This Instagram photo of the Motionpoems booth (with poet Eve L. Ewing) at the just-concluded AWP conference in Tampa reminded me that they’ve developed extensive lesson plans for undergraduate poetry writing and filmmaking classes — something I’ve heard several people in the larger poetry film community express a need for over the years. But other than one brief mention back in 2015, I’ve never really covered the Motionpoems lesson plans here. And they look very useful indeed! Go to http://motionpoems.org/teach/ to browse and download the PDFs.
They’ve developed two separate curricula, and I’m just going to copy and paste the text of the entire page in here so you can see why I’m so impressed:
The Motionpoems Poetry Curriculum
Made for undergrad poetry writing classes—but designed to be adaptable for other levels, courses, and genres.
Rather than create a series of lessons that you must teach in a certain order, we’ve created a flexible series of lessons, some of which come with video interviews. You can teach these in a sequence of concept and craft lessons, or you can drop them into a syllabus that you’ve already designed at the appropriate time. It’s also possible, depending on classroom hours, to fill an entire semester with these lessons! If you’re interested in setting up a Skype session with one of our artists, email Saara to see if a virtual conversation is possible.
We plan to add more, depending on audience interest, so tell us what you think and check back often!
ANOMALY, PARADOX, & IRONY
The List Poem: Anomaly, Paradox, Irony & “Cigar Box Banjo,” a lesson plan by Janet Burroway that uses “Cigar Box Banjo” by poet Kim Addonizio and filmmaker Danny Madden.
Anaphora, Ritual, & “The Tao of the Black Plastic Comb,” a lesson plan by Saara Myrene Raappana that uses “The Tao of the Black Plastic Comb” by poet Glenis Redmond and filmmaker Irving Hillman.
BONUS: This lesson plan incorporates video interviews with Glenis Redmond and Irving Hillman. Find them here.
REPETITION, NEGATION, & IMPERATIVE
Repetition, Negation, & Imperative in “How Do You Raise a Black Child?” a lesson plan by Saara Myrene Raappana that uses “How Do You Raise a Black Child?” by poet Cortney Lamar Charleston and filmmaker Seyi Peter-Thomas. BONUS: This lesson plan incorporates a video interview with Seyi Peter-Thomas and a text interview with Cortney Lamar Charleston. Find them here and here, respectively.
Tone: “The Long Deployment” & “The Mysterious Arrival of an Unusual Letter,” a lesson plan by Janet Borroway that uses “The Long Deployment” by poet Jehanne Dubrow/filmmaker Nicole McDonald and “The Mysterious Arrival of an Unusual Letter” by poet Mark Strand/filmmaker Scott Wenner.
Personal Myth & “Things I Carry Into the World,” a lesson plan by Saara Myrene Raappana that uses “Things I Carry Into the World” by poet Cynthia Manick and filmmakers Jamil McGinnis and Pat Heywood.
BONUS: This lesson plan incorporates a video interview with Cynthia Manick, Jamil McGinnis, Pat Heywood, and producer Claire McGirr. Find it here.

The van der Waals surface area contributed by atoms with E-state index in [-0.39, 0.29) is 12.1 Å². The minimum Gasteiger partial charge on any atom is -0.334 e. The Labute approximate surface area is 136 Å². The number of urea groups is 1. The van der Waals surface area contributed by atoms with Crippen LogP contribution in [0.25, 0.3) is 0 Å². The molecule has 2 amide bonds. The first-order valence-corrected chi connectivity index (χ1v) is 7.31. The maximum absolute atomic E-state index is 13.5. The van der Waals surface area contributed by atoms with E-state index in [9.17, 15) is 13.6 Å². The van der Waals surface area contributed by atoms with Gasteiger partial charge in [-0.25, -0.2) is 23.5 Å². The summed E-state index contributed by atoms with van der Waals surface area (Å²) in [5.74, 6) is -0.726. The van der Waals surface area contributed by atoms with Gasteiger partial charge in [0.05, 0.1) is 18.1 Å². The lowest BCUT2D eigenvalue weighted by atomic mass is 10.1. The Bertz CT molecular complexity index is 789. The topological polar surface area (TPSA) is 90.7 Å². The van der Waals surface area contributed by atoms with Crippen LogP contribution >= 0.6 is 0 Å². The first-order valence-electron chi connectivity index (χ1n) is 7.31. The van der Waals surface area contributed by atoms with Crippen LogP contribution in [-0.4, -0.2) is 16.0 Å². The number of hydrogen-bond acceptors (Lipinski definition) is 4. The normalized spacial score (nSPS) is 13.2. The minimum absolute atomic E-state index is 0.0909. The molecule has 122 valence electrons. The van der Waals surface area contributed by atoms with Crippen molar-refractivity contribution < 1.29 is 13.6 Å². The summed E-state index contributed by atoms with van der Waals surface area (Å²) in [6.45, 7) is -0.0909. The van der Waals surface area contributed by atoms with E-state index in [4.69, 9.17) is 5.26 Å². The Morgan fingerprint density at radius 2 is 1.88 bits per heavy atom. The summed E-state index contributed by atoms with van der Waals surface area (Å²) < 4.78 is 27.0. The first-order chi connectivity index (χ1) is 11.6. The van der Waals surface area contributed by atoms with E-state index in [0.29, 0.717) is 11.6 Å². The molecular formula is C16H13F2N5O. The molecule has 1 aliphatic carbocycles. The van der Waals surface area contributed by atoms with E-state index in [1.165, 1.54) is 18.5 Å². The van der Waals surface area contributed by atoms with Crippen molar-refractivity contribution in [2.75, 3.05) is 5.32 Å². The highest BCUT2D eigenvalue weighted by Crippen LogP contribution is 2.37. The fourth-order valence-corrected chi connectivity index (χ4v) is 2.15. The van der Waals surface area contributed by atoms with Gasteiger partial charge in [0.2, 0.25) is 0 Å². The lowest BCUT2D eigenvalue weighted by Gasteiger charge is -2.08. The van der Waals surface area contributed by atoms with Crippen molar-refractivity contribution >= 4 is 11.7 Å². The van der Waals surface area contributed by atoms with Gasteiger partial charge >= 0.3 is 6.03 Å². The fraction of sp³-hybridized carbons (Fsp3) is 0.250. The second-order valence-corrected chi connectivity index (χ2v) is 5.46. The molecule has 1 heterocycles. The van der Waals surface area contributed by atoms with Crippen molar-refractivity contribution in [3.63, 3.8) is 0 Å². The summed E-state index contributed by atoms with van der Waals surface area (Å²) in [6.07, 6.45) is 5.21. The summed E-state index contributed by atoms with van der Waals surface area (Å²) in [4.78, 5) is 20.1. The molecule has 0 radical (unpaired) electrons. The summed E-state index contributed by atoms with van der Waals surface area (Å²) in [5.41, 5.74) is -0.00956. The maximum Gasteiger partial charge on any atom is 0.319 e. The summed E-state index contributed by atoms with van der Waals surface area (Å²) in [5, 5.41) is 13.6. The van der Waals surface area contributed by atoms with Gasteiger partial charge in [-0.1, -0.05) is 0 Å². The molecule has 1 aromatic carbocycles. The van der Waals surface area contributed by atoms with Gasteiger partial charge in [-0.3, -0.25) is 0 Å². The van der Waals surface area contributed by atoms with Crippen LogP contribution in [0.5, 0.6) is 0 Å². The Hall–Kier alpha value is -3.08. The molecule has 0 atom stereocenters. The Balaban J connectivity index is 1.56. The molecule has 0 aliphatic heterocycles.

(The Right Kind of) Ambiguity & “The Blue Black Wet of Wood,” a lesson plan by Eric Doise that uses “The Blue Black Wet of Wood” by poet Carmen Gillespie and filmmaker Malik Vitthal.
BONUS: This lesson plan incorporates a video interview with Carmen Gillespie. Find it here.
Metaphor & “A Day at the Mall Reminds Me of America,” a lesson plan by Janet Burroway that uses “A Day at the Mall Reminds Me of America” by poet Sarah Blake and filmmaker Ayse Altinok.
Allusions! & “The Robots Are Coming,” a lesson plan by Eric Doise that uses “The Robots Are Coming” by poet Kyle Dargan and filmmaker Julia Iverson.
BONUS: This lesson incorporates a video interview with Kyle Dargan and Julia Iverson. Find it here.
Generating Ideas & “I Ate the Cosmos for Breakfast,” a lesson plan by Saara Myrene Raappana that uses “I Ate the Cosmos for Breakfast” by poet Melissa Studdard and filmmaker Dan Sickles.
The Motionpoems “How to Make Motionpoems” Curriculum
We’ve found that the process of making a motionpoem has numerous educational benefits. We’ve seen student filmmakers, regardless of their major, develop:
- a deepened, nuanced understanding, not only of the poem they’re adapting, but of poetry in general;
- skills in project management, video editing software, and artistic collaboration;
- functional, productive vocabularies centered around teamwork, collaboration, and audience;
- really cool motionpoems!
We’re making our “How To Make Motionpoems” curriculum available to you for your classrooms. These lessons, which can be accomplished in 4-6 weeks depending on class hours (maybe even less if you’re pressed for time), were developed for undergraduate, cross-disciplinary classrooms of poetry, film, and music majors, but can be easily adapted for your students regardless of their majors or education level. One middle school Language Arts class even managed to complete this unit in two weeks! Not sure how to do it? Email us for help!
- Read first: Notes for teachers.
- Day 1 Handout
- Motionpoems Best Practices
- Storyboard Template
- Phase 1 PowerPoint
- Phase 2 PowerPoint
- Phase 3 PowerPoint
- Phase 4 PowerPoint
- Phase 5 PowerPoint
Check out some motionpoems made by students here!
(Again, all of the above was lifted from the Motionpoems website; lengthy blockquotes are cumbersome to read. Kudos to Saara and the other authors for writing and compiling such a tremendous resource for students and educators.)